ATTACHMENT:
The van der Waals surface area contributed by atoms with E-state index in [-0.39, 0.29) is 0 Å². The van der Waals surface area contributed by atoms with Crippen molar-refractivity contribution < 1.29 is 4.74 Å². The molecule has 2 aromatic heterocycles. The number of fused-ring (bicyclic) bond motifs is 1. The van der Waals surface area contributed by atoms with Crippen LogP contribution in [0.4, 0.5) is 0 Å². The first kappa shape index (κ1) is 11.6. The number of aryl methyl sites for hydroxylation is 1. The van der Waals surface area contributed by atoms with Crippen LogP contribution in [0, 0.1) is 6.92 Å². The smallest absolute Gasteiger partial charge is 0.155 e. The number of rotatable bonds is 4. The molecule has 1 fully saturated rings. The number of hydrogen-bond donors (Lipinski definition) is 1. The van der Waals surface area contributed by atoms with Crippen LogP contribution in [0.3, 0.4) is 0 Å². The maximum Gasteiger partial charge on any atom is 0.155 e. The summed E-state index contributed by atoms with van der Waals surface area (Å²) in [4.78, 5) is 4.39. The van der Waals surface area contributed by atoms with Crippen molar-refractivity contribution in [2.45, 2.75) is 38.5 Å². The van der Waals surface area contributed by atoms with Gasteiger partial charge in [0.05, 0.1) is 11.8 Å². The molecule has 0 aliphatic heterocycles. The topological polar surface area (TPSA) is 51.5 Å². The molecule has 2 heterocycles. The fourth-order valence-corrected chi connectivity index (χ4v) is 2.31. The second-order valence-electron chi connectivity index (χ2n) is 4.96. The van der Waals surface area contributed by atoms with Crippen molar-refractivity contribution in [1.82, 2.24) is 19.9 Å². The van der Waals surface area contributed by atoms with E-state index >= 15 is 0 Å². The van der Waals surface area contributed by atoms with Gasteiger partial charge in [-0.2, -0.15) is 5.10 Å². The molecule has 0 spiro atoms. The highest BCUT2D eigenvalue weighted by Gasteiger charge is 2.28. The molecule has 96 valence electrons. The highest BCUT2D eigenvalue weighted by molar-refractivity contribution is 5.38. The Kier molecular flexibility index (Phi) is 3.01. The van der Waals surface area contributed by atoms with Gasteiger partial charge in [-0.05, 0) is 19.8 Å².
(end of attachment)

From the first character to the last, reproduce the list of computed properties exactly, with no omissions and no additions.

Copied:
The van der Waals surface area contributed by atoms with E-state index in [-0.39, 0.29) is 0 Å². The van der Waals surface area contributed by atoms with Crippen molar-refractivity contribution < 1.29 is 4.74 Å². The molecule has 2 aromatic heterocycles. The number of fused-ring (bicyclic) bond motifs is 1. The van der Waals surface area contributed by atoms with Crippen LogP contribution in [0.4, 0.5) is 0 Å². The first kappa shape index (κ1) is 11.6. The number of aryl methyl sites for hydroxylation is 1. The van der Waals surface area contributed by atoms with Crippen LogP contribution in [0, 0.1) is 6.92 Å². The smallest absolute Gasteiger partial charge is 0.155 e. The number of rotatable bonds is 4. The molecule has 1 fully saturated rings. The number of hydrogen-bond donors (Lipinski definition) is 1. The van der Waals surface area contributed by atoms with Crippen LogP contribution in [0.3, 0.4) is 0 Å². The maximum Gasteiger partial charge on any atom is 0.155 e. The summed E-state index contributed by atoms with van der Waals surface area (Å²) in [4.78, 5) is 4.39. The van der Waals surface area contributed by atoms with Crippen molar-refractivity contribution in [2.45, 2.75) is 38.5 Å². The van der Waals surface area contributed by atoms with Gasteiger partial charge in [0.05, 0.1) is 11.8 Å². The molecule has 0 aliphatic heterocycles. The topological polar surface area (TPSA) is 51.5 Å². The molecule has 2 heterocycles. The fourth-order valence-corrected chi connectivity index (χ4v) is 2.31. The second-order valence-electron chi connectivity index (χ2n) is 4.96. The van der Waals surface area contributed by atoms with Crippen molar-refractivity contribution in [1.82, 2.24) is 19.9 Å². The van der Waals surface area contributed by atoms with E-state index >= 15 is 0 Å². The van der Waals surface area contributed by atoms with Gasteiger partial charge in [-0.2, -0.15) is 5.10 Å². The molecule has 0 spiro atoms. The highest BCUT2D eigenvalue weighted by Gasteiger charge is 2.28. The molecule has 96 valence electrons. The highest BCUT2D eigenvalue weighted by molar-refractivity contribution is 5.38. The Kier molecular flexibility index (Phi) is 3.01. The van der Waals surface area contributed by atoms with Gasteiger partial charge in [-0.05, 0) is 19.8 Å².